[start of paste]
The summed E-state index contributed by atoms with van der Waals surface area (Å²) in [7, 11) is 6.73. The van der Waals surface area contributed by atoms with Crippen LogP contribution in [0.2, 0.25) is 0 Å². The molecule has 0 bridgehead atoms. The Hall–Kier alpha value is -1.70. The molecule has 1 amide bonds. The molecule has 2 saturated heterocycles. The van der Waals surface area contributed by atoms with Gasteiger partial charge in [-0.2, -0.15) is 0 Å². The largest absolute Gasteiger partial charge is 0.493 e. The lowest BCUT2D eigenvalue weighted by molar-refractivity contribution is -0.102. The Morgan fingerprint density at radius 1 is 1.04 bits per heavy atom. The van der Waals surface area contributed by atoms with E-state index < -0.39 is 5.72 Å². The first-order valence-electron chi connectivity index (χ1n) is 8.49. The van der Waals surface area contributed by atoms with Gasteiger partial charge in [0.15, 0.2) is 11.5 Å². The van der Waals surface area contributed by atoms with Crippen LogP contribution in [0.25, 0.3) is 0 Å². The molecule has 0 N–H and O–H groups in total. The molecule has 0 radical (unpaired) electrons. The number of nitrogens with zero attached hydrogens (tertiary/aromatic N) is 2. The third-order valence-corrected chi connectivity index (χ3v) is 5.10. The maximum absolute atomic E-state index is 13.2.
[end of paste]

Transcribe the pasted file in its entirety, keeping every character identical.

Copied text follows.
The summed E-state index contributed by atoms with van der Waals surface area (Å²) in [7, 11) is 6.73. The van der Waals surface area contributed by atoms with Crippen LogP contribution in [0.2, 0.25) is 0 Å². The molecule has 0 bridgehead atoms. The Hall–Kier alpha value is -1.70. The molecule has 1 amide bonds. The molecule has 2 saturated heterocycles. The van der Waals surface area contributed by atoms with Gasteiger partial charge in [-0.2, -0.15) is 0 Å². The largest absolute Gasteiger partial charge is 0.493 e. The lowest BCUT2D eigenvalue weighted by molar-refractivity contribution is -0.102. The Morgan fingerprint density at radius 1 is 1.04 bits per heavy atom. The van der Waals surface area contributed by atoms with E-state index < -0.39 is 5.72 Å². The first-order valence-electron chi connectivity index (χ1n) is 8.49. The van der Waals surface area contributed by atoms with Gasteiger partial charge in [0.15, 0.2) is 11.5 Å². The van der Waals surface area contributed by atoms with Crippen LogP contribution in [0.25, 0.3) is 0 Å². The molecule has 0 N–H and O–H groups in total. The molecule has 0 radical (unpaired) electrons. The number of nitrogens with zero attached hydrogens (tertiary/aromatic N) is 2. The third-order valence-corrected chi connectivity index (χ3v) is 5.10. The maximum absolute atomic E-state index is 13.2.